By Rep. Jessica Brumsted
There is always a tension between individual rights or local control and what’s best for the entire state. This inherent tension plays out in Montpelier on an almost daily basis as we legislators wrestle with local decision making vs. decisions that are made in law by the legislature and in rules promulgated by state agencies. An example of this tension is playing out around control of the siting of telecommunication equipment such as antennae, Wi-Fi transmitters, and cell towers.
Current law provides a process for getting a Certificate of Public Good from the Public Service Board (PSB) requiring at least a 60-day notice with a final decision made by the PSB after public hearings in which the towns, individuals, and the Public Service Department do participate. This law is scheduled to sunset on July 1, 2017.
Working on H.50, the House Energy and Technology Committee originally proposed repealing the sunset entirely rather than extending it to July 1, 2020. After much debate in committee with input from many of us house members, the House Energy & Technology Committee has amended the bill a second time to include a three-year extension. Additionally, the new version will make it very clear how towns and individuals can be informed about and participate in the siting process. This provision seems to be preferred by many Vermont towns. My thanks to each of you who contacted me with your concerns about H.50.
Another issue being debated in the State House is limited “possession and cultivation of marijuana by a person 21 years of age or older,” as stated in H.170. The challenge for Vermont is that neighboring states and countries are legalizing marijuana use. This past November, both Massachusetts and Maine passed ballot initiatives to legalize, and Canada will implement legalization later this year.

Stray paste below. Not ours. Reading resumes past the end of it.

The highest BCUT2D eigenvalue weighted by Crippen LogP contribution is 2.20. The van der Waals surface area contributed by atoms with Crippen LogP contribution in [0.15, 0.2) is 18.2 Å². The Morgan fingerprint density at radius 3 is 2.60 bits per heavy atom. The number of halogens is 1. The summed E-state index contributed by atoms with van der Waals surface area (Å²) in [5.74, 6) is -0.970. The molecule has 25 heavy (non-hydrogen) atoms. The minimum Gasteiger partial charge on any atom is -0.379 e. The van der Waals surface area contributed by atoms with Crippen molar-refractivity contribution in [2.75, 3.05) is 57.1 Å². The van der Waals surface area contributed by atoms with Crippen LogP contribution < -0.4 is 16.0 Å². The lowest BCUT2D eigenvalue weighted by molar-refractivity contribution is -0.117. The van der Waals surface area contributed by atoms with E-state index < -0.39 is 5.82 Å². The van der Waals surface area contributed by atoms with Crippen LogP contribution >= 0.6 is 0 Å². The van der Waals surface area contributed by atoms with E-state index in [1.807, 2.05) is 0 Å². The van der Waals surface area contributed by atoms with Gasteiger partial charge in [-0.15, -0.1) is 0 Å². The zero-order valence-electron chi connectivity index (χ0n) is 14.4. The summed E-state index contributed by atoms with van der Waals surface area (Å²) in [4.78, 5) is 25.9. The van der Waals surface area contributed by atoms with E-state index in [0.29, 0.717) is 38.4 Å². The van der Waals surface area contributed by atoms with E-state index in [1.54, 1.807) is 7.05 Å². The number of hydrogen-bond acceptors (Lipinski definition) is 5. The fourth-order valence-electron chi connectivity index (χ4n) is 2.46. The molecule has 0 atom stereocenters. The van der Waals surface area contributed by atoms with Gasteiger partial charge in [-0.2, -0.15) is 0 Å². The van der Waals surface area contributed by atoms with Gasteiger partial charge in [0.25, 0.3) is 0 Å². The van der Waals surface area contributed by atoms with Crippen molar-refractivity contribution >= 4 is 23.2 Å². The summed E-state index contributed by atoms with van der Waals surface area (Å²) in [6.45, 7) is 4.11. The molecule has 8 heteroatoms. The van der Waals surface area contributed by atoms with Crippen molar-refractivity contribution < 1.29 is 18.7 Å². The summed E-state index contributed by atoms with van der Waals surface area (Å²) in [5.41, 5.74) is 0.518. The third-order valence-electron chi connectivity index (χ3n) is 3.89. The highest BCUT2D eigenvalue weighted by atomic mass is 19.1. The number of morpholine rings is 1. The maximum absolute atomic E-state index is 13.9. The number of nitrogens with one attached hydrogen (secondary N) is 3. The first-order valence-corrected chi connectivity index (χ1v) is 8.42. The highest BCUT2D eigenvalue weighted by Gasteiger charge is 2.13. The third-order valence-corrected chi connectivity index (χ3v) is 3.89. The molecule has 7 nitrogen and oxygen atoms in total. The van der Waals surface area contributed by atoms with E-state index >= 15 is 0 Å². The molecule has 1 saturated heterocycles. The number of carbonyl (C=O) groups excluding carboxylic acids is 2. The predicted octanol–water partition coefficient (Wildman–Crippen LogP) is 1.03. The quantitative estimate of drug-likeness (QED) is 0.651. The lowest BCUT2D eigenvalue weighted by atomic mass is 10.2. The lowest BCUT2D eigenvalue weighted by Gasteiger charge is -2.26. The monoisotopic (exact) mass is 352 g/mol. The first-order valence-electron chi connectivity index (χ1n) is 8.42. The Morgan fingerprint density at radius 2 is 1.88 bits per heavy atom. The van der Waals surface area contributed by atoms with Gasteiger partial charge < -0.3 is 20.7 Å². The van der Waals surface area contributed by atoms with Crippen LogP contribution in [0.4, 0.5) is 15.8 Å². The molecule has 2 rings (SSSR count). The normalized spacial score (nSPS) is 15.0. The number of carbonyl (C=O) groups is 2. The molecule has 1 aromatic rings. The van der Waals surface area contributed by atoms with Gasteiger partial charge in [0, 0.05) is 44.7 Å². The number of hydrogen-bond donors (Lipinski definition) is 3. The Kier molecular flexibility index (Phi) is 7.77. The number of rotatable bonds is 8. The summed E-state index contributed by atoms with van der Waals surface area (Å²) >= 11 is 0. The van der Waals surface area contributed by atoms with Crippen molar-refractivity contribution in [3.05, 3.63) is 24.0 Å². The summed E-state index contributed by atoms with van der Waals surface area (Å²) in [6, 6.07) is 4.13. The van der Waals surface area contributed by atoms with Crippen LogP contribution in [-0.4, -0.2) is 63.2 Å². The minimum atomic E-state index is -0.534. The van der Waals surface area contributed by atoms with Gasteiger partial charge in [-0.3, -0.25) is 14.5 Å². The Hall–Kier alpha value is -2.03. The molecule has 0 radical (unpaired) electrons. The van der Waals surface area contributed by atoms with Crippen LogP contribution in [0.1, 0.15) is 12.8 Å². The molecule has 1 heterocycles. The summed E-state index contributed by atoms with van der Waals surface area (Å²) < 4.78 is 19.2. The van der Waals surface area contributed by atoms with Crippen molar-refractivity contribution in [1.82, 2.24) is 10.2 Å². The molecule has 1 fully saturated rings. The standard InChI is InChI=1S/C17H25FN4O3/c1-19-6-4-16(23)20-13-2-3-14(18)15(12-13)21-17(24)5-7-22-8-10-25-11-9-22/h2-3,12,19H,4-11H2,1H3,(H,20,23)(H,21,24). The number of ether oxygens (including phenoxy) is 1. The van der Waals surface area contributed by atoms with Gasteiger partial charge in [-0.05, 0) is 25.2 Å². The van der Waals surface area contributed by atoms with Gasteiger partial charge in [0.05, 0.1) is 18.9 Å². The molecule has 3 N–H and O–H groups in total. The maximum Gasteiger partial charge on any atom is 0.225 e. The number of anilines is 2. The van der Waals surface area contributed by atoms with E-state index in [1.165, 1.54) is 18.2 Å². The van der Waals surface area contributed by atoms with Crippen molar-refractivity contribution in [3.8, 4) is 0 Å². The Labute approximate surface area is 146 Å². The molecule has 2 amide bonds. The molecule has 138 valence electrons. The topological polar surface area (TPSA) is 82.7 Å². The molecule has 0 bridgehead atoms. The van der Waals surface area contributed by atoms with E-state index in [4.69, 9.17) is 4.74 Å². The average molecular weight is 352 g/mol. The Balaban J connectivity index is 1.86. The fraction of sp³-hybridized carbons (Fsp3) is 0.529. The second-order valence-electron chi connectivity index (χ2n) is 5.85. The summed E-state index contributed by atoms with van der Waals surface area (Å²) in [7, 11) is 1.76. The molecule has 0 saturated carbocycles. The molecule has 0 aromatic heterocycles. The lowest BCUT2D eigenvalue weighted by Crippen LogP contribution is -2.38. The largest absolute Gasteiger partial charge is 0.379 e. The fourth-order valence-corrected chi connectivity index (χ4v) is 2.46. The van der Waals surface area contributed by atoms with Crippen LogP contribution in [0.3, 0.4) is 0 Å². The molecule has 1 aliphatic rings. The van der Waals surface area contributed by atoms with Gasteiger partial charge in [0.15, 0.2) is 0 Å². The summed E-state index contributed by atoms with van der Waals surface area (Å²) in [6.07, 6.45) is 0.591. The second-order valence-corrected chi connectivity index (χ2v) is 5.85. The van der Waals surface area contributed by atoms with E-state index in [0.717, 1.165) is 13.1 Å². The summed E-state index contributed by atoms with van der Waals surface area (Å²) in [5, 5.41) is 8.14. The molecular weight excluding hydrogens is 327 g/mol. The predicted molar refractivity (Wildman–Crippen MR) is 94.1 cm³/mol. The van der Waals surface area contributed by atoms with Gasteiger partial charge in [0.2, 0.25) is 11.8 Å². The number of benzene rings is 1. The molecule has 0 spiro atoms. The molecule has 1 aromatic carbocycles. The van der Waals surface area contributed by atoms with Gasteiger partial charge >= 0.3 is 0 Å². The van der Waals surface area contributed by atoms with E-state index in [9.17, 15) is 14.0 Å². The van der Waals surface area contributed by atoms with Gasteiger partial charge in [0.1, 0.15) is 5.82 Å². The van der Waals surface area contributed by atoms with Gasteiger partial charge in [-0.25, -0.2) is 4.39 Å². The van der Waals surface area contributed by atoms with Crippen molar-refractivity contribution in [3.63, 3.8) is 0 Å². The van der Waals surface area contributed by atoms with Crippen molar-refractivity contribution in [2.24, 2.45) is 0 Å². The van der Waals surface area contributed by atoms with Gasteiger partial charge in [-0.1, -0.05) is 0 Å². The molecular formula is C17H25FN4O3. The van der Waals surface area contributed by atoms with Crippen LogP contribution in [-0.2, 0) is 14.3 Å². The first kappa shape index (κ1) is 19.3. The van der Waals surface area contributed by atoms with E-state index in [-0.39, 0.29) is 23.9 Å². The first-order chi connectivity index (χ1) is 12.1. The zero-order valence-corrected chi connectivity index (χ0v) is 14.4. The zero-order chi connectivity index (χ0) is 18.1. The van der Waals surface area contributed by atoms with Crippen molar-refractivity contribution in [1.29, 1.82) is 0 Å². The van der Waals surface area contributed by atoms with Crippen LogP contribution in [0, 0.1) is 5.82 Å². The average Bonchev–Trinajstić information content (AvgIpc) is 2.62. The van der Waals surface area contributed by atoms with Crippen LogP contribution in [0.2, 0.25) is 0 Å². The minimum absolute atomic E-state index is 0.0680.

H.170, currently being discussed in the House Judiciary Committee, focuses on legalization of limited adult personal possession, with the ability to grow your own modest supply shifting the emphasis and not allowing any sale of the drug except for medical uses. The Senate has passed S.16, a bill dealing with expanding patient access to the Medical Marijuana Registry and increasing the number of dispensaries where Vermonters on the registry can obtain medical marijuana. That bill is now in the House Human Services Committee.
These bills represent a couple of issues being debated in the State House. As always, I would appreciate hearing your thoughts and opinions on these and other issues you hear about being discussed in Montpelier. The best way to contact me is by e-mail at firstname.lastname@example.org. I will also be at the Shelburne Library from 6 till 7pm on the second and fourth Tuesdays every month and am always willing to meet by appointment either in town Saturdays and Mondays or in Montpelier, Tuesdays through Fridays. My home phone is 802-985-9588.
Thank you for the opportunity to serve.